Program Description Targets 2011-12 Results 2011-12
Canada Research Chairs The Canada Research Chairs Program aims to invest $300 million per year to attract and retain some of the world’s most accomplished and promising minds. Chairholders aim to achieve research excellence in social sciences, humanities, health sciences, natural sciences and engineering. They improve our depth of knowledge and quality of life, strengthen Canada’s international competitiveness, and help train the next generation of highly skilled people through student supervision, teaching and the co-ordination of other researchers’ work.

2,000 chairs; 400 within SSHRC’s mandate area

1,819 chairs,*
408 within SSHRC’s mandate area

Canada Excellence Research Chairs The ability to attract the highest calibre of researchers and scholars is a critical factor for Canada’s future prosperity. As a result, the Government of Canada designed the Canada Excellence Research Chairs Program to attract Canadian and international leading scientists and scholars who can contribute positively to Canada’s global competitiveness and well-being, and to help Canadian universities compete in the global market for research talent. Chairholders’ work will spark the creation of new services and policies that support Canada’s economic competitiveness, help sustain the environment, and improve quality of life. Up to 20 chairs 18 chairs, 0 within SSHRC’s mandate area (all chairs were within CIHR’s or NSERC’s mandate areas)

*Due to normal turnover of incumbents, approximately 10 per cent of chairs are not filled at any given time, giving rise to the variance.

Lessons learned
The 10th-year evaluation of the Canada Research Chairs Program was formally accepted by the Steering Committee in January 2011. The evaluation study found that overall, the program was relevant, successful and well implemented. The evaluation resulted in a number of program and policy recommendations. In response, the Chairs Secretariat is continuing to use the means at its disposal (e.g., university site visits, presentations at conferences, biannual newsletters) to gather intelligence on the strategic use of the program by institutions, to encourage institutions to be transparent in the management of their Canada Research Chairs, and to share best practices. The Chairs Secretariat has also increased its monitoring in areas such as chairholders’ progress and the support available to chairholders to enable them to carry out the activities outlined in their research program.

The 2011 qualitative and quantitative analysis of the annual reports produced by social sciences and humanities chairholders also resulted in a number of suggested changes to better capture program monitoring and outcomes/impact information. A redesigned report will be implemented in spring 2013.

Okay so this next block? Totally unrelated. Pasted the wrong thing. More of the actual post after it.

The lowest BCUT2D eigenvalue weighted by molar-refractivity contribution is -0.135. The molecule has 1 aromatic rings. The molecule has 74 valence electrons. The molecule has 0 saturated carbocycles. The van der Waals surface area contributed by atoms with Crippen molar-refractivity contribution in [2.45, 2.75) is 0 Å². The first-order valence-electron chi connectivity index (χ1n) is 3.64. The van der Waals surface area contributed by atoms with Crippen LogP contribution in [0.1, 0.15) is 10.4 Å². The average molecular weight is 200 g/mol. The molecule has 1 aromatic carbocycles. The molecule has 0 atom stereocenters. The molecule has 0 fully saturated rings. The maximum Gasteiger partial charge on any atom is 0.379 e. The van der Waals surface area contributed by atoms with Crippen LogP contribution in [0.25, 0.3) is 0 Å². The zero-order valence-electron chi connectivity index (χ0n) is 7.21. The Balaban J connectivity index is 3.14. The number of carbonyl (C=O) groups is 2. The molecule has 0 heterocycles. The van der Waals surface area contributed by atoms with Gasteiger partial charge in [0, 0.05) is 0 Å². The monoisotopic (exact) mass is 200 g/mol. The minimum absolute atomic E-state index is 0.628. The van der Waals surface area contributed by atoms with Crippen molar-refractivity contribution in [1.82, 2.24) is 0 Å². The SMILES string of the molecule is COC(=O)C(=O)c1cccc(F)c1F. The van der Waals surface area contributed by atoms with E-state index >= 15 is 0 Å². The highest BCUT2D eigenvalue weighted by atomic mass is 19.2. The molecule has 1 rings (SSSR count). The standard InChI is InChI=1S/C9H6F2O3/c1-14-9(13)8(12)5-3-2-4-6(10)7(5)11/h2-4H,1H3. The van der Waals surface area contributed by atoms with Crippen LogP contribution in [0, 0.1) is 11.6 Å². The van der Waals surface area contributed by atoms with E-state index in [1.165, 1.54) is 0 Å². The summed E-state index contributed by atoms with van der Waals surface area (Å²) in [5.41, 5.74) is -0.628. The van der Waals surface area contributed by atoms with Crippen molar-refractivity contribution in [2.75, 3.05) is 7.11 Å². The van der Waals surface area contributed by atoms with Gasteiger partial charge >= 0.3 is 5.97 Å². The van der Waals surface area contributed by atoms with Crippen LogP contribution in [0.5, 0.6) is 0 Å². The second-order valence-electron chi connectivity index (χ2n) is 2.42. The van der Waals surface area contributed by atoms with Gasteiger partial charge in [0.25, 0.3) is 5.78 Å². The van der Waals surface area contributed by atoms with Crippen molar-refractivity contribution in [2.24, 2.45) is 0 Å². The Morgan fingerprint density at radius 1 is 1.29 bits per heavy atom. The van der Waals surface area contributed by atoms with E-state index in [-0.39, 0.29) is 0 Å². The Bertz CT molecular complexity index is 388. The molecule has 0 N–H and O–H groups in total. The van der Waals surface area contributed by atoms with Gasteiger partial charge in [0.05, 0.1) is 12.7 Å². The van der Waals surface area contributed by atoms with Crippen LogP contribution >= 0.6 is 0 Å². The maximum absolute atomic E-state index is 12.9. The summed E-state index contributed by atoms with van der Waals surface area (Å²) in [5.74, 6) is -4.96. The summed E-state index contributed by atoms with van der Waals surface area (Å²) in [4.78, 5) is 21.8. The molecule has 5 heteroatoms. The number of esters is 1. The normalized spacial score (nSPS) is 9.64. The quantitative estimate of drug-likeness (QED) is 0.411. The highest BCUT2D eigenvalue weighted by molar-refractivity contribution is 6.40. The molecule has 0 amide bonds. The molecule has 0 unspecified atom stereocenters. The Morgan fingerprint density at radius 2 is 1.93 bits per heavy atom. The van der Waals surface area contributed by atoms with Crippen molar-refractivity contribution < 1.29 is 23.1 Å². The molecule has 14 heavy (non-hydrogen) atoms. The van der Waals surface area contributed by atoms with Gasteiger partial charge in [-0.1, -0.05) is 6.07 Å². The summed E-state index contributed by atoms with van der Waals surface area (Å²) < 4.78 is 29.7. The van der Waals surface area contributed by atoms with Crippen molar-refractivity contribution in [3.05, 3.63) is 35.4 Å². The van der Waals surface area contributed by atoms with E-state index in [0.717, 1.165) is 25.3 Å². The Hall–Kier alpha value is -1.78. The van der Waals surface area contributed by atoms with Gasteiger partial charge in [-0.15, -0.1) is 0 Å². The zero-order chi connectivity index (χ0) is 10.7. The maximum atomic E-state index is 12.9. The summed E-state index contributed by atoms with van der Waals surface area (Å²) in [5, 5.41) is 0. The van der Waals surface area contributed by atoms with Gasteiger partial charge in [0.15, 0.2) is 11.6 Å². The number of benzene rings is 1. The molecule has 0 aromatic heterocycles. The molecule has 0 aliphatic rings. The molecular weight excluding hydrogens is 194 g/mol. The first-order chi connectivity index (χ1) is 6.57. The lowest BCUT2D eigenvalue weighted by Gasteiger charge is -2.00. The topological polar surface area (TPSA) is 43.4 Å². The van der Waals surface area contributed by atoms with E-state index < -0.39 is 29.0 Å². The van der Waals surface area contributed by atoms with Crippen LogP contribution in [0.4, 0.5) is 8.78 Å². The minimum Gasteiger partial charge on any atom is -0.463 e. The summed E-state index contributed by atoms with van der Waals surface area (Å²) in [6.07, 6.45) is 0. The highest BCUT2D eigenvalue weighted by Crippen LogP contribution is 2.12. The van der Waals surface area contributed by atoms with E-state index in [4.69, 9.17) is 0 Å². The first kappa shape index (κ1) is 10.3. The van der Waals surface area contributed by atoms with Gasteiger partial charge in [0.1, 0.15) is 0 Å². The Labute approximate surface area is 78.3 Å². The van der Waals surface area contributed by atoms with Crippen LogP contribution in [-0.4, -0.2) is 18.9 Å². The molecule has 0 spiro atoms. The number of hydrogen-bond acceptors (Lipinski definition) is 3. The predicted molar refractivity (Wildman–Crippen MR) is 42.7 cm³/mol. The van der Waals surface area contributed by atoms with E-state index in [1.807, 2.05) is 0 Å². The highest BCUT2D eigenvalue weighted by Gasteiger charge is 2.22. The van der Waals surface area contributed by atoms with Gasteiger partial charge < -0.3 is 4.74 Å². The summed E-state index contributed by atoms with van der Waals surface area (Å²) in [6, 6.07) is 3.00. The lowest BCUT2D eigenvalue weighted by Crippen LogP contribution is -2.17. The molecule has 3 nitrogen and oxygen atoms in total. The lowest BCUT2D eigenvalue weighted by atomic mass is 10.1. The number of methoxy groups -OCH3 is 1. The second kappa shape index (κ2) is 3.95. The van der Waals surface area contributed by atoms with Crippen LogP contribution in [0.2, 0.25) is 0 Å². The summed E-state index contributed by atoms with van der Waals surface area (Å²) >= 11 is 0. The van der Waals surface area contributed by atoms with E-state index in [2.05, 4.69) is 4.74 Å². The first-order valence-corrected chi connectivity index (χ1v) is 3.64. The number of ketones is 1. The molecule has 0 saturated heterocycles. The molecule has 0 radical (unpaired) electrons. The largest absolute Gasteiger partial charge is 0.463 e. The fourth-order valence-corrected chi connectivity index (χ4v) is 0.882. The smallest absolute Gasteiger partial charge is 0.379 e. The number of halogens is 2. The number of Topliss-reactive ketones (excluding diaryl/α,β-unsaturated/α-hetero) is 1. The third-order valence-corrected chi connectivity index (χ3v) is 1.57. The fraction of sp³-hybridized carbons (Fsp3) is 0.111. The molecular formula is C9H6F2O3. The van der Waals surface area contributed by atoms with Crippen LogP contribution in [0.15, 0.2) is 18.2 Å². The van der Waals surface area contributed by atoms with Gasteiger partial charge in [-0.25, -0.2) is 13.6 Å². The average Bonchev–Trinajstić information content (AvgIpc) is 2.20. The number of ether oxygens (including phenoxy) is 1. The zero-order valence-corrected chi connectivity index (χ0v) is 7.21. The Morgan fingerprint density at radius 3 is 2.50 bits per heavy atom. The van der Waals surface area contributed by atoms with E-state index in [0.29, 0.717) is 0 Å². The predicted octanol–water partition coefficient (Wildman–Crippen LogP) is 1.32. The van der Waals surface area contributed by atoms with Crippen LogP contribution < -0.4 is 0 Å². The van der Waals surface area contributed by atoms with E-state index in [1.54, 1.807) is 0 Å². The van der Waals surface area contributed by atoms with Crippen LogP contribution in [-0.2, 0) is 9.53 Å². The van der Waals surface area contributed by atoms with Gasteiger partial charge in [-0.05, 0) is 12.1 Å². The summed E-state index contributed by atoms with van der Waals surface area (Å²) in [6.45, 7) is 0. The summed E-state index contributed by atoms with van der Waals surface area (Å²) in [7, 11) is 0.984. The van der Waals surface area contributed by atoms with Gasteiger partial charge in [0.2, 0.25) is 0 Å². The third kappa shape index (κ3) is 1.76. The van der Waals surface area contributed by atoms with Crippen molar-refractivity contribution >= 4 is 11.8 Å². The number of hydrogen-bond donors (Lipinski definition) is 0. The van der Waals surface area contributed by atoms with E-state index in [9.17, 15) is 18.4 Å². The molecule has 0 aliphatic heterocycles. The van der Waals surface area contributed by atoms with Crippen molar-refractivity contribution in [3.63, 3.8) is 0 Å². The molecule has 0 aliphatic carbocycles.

Strategic Outcome 2.0: Research—New knowledge based on excellent research in the social sciences and humanities

SSHRC’s investments in research result in the creation of new knowledge. As Canada increasingly recognizes the importance of knowledge as a commodity, and as world economies become increasingly knowledge-based, SSHRC’s support towards research achievements is particularly significant.

Just as the S&T strategy reflects the federal government’s commitment to supporting “basic research across a broad spectrum of science,” as well as “applied research in areas of strength and opportunity,” SSHRC’s program activities in support of investigator-framed research and targeted and strategic research advance both elements of the science, technology and innovation agenda. Grants awarded to top researchers build a store of knowledge that will allow Canada to respond to the forces of change, be they social, economic or political. Specific investments, such as those addressing Canada’s Northern Strategy or aiming to improve business practices in Canada, illustrate SSHRC’s commitment to advancing the government’s vision and change agenda to benefit Canadians. Looking forward, SSHRC is enhancing its ability to support science and innovation through programming offered in partnership with the private, public and not-for-profit sectors.

Distribution of Spending in the Area of Research, 2011-12

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Note: Totals may not sum up because of rounding.

In 2011-12, SSHRC awarded 1,557 new grants to researchers to carry out world-class research at postsecondary institutions across Canada. Grants were awarded to enhance knowledge and understanding of the past and present, and to inform thinking about critical social, cultural, economic, technological and environmental issues, both within the research community and across the public, not-for-profit and private sectors.

SSHRC awards grants based on independent adjudication of research proposals. Expert selection committees evaluate, rank and recommend which proposals to fund, based on criteria such as the originality and significance of the research, the quality of training offered to students, and the potential impacts of the research within and outside the academic world. More than 400 committee members participated in SSHRC research applications adjudication in 2011-12. Approximately 5,900 written assessments of proposals supported the work of the expert selection committees.

Overall, research funding constituted 19.0 per cent of SSHRC’s grants expenditures (including the Indirect Costs Program) in 2011-12.

Program Activity 2.1: Investigator-Framed Research

SSHRC research grants support individual and team projects and programs of research for which the applicant(s) proposes/propose the research topic and methodology. These range from individuals or small groups working in libraries and archives to large, multidisciplinary, collaborative projects with researchers, partners and assistants conducting fieldwork across the country and around the world.

Note: Totals may not sum up because of rounding.

Distribution of Grants and Scholarships Spending in the Area of Investigator-Framed Research, 2011-12

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2011-12 Financial Resources ($ millions)